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Your vehicle also requires maintenance tasks that are performed less frequently, but are vital to allowing your automobile to live a long and fruitful life. These tasks include oil changes, tire rotations, replacing transmission fluid, and the like.

Don’t follow the dealer’s or mechanics’ recommended maintenance schedule. They often suggest that you come in more frequently and perform maintenance that you really don’t need. For example, most quick lube and dealership service shops recommend you bring your car in every 3,000 miles for an oil change, despite the fact that most modern engines are designed to run for 5,000 miles before needing one. Another example is coolant replacement. A lot of mechanics recommend having it replaced every 30,000 miles, but many vehicles don’t need this service until they reach four times that. And after the 120k mark, manufacturers often recommend the coolant be replaced only every 60,000 miles.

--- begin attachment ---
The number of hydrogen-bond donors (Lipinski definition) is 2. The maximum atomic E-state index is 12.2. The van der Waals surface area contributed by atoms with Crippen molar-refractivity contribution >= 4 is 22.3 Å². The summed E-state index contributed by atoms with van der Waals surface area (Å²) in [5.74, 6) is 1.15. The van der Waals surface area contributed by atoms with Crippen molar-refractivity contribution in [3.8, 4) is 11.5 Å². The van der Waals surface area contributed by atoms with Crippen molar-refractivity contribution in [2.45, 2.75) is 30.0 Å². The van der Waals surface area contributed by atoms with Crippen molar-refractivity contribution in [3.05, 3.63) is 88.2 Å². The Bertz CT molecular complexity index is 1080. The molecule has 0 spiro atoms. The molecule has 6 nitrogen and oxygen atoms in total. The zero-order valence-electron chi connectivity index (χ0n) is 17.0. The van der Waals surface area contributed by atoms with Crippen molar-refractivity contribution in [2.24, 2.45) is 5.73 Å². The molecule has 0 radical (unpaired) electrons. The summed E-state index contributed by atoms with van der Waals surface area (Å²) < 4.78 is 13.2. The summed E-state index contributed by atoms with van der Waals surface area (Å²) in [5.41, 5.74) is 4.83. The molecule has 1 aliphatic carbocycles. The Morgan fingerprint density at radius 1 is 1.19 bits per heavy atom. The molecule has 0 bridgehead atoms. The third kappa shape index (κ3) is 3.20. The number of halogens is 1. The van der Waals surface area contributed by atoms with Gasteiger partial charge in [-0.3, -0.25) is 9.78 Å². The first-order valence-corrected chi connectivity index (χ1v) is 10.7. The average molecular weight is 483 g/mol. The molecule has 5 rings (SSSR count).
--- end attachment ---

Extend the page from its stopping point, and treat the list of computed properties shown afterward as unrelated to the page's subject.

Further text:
Instead of relying on Larry at the KwikLube to tell you when you should service your car, pop open your glove compartment (or “jockey box” for you gents living in the Mountain West region), and pull out your owner’s manual. There should be a section where it lists the manufacturer’s recommended maintenance schedule, which tells you how often to get your oil changed, rotate the tires, and replace fluids and parts. If you can’t find the owner’s manual, a quick Google search will bring it up. By following your vehicle’s ideal maintenance schedule, you can prevent costly inspections, repairs, and replacements, and keep your car humming for many years.

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